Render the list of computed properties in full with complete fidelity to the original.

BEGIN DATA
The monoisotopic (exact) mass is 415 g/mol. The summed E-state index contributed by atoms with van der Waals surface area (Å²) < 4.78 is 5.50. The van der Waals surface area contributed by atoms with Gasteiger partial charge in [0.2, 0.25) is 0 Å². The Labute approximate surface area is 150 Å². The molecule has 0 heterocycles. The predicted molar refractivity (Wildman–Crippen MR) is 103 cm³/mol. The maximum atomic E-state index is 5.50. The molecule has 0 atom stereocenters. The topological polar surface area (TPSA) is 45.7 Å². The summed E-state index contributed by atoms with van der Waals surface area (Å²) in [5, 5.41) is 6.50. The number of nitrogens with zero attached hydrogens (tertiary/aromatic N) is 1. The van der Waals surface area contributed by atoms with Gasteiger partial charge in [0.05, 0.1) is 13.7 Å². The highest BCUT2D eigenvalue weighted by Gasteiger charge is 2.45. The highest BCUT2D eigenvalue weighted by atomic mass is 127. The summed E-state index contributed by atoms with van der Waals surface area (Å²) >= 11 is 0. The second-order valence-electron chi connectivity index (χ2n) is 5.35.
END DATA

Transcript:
The monoisotopic (exact) mass is 415 g/mol. The summed E-state index contributed by atoms with van der Waals surface area (Å²) < 4.78 is 5.50. The van der Waals surface area contributed by atoms with Gasteiger partial charge in [0.2, 0.25) is 0 Å². The Labute approximate surface area is 150 Å². The molecule has 0 heterocycles. The predicted molar refractivity (Wildman–Crippen MR) is 103 cm³/mol. The maximum atomic E-state index is 5.50. The molecule has 0 atom stereocenters. The topological polar surface area (TPSA) is 45.7 Å². The summed E-state index contributed by atoms with van der Waals surface area (Å²) in [5, 5.41) is 6.50. The number of nitrogens with zero attached hydrogens (tertiary/aromatic N) is 1. The van der Waals surface area contributed by atoms with Gasteiger partial charge in [0.05, 0.1) is 13.7 Å². The highest BCUT2D eigenvalue weighted by Gasteiger charge is 2.45. The highest BCUT2D eigenvalue weighted by atomic mass is 127. The summed E-state index contributed by atoms with van der Waals surface area (Å²) >= 11 is 0. The second-order valence-electron chi connectivity index (χ2n) is 5.35.